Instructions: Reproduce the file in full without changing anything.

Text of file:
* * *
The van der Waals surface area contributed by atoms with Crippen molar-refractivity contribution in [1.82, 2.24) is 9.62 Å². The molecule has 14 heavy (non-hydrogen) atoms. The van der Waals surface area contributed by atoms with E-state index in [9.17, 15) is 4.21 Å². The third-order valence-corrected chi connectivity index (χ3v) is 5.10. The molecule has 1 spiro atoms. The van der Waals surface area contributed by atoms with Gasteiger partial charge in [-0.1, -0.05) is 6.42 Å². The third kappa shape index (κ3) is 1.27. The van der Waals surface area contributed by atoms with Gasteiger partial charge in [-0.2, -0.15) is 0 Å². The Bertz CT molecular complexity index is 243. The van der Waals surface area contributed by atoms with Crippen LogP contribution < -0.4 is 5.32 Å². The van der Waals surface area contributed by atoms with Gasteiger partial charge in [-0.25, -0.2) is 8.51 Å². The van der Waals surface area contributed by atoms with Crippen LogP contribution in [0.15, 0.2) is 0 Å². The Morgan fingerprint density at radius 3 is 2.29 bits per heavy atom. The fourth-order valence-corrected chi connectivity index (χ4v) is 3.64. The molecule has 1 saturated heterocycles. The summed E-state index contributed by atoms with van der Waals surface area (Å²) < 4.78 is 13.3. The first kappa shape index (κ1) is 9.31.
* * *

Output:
The van der Waals surface area contributed by atoms with Crippen molar-refractivity contribution in [1.82, 2.24) is 9.62 Å². The molecule has 14 heavy (non-hydrogen) atoms. The van der Waals surface area contributed by atoms with E-state index in [9.17, 15) is 4.21 Å². The third-order valence-corrected chi connectivity index (χ3v) is 5.10. The molecule has 1 spiro atoms. The van der Waals surface area contributed by atoms with Gasteiger partial charge in [-0.1, -0.05) is 6.42 Å². The third kappa shape index (κ3) is 1.27. The van der Waals surface area contributed by atoms with Gasteiger partial charge in [-0.2, -0.15) is 0 Å². The Bertz CT molecular complexity index is 243. The van der Waals surface area contributed by atoms with Crippen LogP contribution < -0.4 is 5.32 Å². The van der Waals surface area contributed by atoms with Gasteiger partial charge in [-0.25, -0.2) is 8.51 Å². The van der Waals surface area contributed by atoms with Crippen LogP contribution in [0.15, 0.2) is 0 Å². The Morgan fingerprint density at radius 3 is 2.29 bits per heavy atom. The fourth-order valence-corrected chi connectivity index (χ4v) is 3.64. The molecule has 1 saturated heterocycles. The summed E-state index contributed by atoms with van der Waals surface area (Å²) < 4.78 is 13.3. The first kappa shape index (κ1) is 9.31.